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Eustachy still deciding on how to keep his job
DES MOINES, Iowa -- Larry Eustachy, recently suspended by Iowa State for his behavior at college parties and slapped with a one-game suspension by the NCAA for rules violations, is deciding what approach to take in the fight to keep his job.
Eustachy's attorney, Doug Gross, said the coach has until close of business Monday to choose whether he will appeal the university's decision. Gross said Saturday he was meeting with Eustachy to "evaluate the issues the university has raised."
"He's indicated publicly, and told me privately as well, that he wants to fight for his job," said Gross, a former candidate for Iowa governor.
ISU athletic director Bruce Van De Velde recommended last week that Eustachy be fired following newspaper reports that he drank and partied with college students after games in Columbia, Mo., and Manhattan, Kan.
Photos from the Columbia party show Eustachy kissing young women and being kissed by them on the cheek. Eustachy disclosed this past week that he is an alcoholic and is seeking treatment.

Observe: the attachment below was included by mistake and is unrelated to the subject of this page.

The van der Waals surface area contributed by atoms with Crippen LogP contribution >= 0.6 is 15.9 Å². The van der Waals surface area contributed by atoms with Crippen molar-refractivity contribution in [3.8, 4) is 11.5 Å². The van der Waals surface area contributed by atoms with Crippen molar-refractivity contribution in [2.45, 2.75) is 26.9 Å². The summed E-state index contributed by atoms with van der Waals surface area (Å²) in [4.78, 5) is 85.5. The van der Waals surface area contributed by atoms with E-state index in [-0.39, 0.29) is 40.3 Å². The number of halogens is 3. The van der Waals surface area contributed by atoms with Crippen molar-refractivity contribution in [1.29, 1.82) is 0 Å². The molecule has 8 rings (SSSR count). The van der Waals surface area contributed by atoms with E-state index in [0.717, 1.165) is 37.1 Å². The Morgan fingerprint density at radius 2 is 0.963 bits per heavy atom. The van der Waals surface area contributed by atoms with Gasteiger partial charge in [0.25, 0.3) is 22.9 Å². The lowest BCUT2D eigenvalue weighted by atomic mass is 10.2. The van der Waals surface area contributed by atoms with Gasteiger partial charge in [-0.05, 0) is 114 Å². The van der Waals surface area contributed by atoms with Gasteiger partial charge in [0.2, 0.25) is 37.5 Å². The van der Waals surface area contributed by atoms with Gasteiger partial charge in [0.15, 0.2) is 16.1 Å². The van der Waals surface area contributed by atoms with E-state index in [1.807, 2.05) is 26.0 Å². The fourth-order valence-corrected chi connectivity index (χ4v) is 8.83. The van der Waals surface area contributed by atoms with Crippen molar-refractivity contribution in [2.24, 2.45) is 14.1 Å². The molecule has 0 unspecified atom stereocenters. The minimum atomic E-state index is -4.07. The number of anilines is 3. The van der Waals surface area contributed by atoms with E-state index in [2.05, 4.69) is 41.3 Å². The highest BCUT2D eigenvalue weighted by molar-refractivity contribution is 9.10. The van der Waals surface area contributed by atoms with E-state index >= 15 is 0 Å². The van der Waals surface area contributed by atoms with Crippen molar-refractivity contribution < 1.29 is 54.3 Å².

On Friday, the university announced that the NCAA had found Iowa State guilty of secondary rules violations because Eustachy twice paid players for making free throws. The university was ordered to suspend Eustachy for one game.
Van De Velde said those violations had nothing to do with his recommendation to fire Eustachy.
Iowa State had reported the violations to the NCAA and won't appeal the ruling, said associate athletic director Bill Smith, the university's compliance coordinator.
Iowa State's image has taken a beating over Eustachy's conduct -- but the university will recover, Van De Velde said Saturday.
"Worse things have happened to basketball programs or football programs before. We have a great core group of fans, we have a great administration, we have support from our alumni who know we're trying to do the right thing for this institution, for the entire situation," he said.
The university reported the violations to the NCAA and sent the organization a report of its own investigation on March 27. In that report, the university imposed its own penalties, including a letter of reprimand to Eustachy and a salary freeze.
Eustachy would lose about $8,000 because of the sanctions, Iowa State said. He is paid about $1.1 million a year.
Eustachy is 101-59 in five seasons at Iowa State, including 17-14 last season. He guided Iowa State to Big 12 championships in 2000 and 2001 and was the AP national coach of the year in 2000.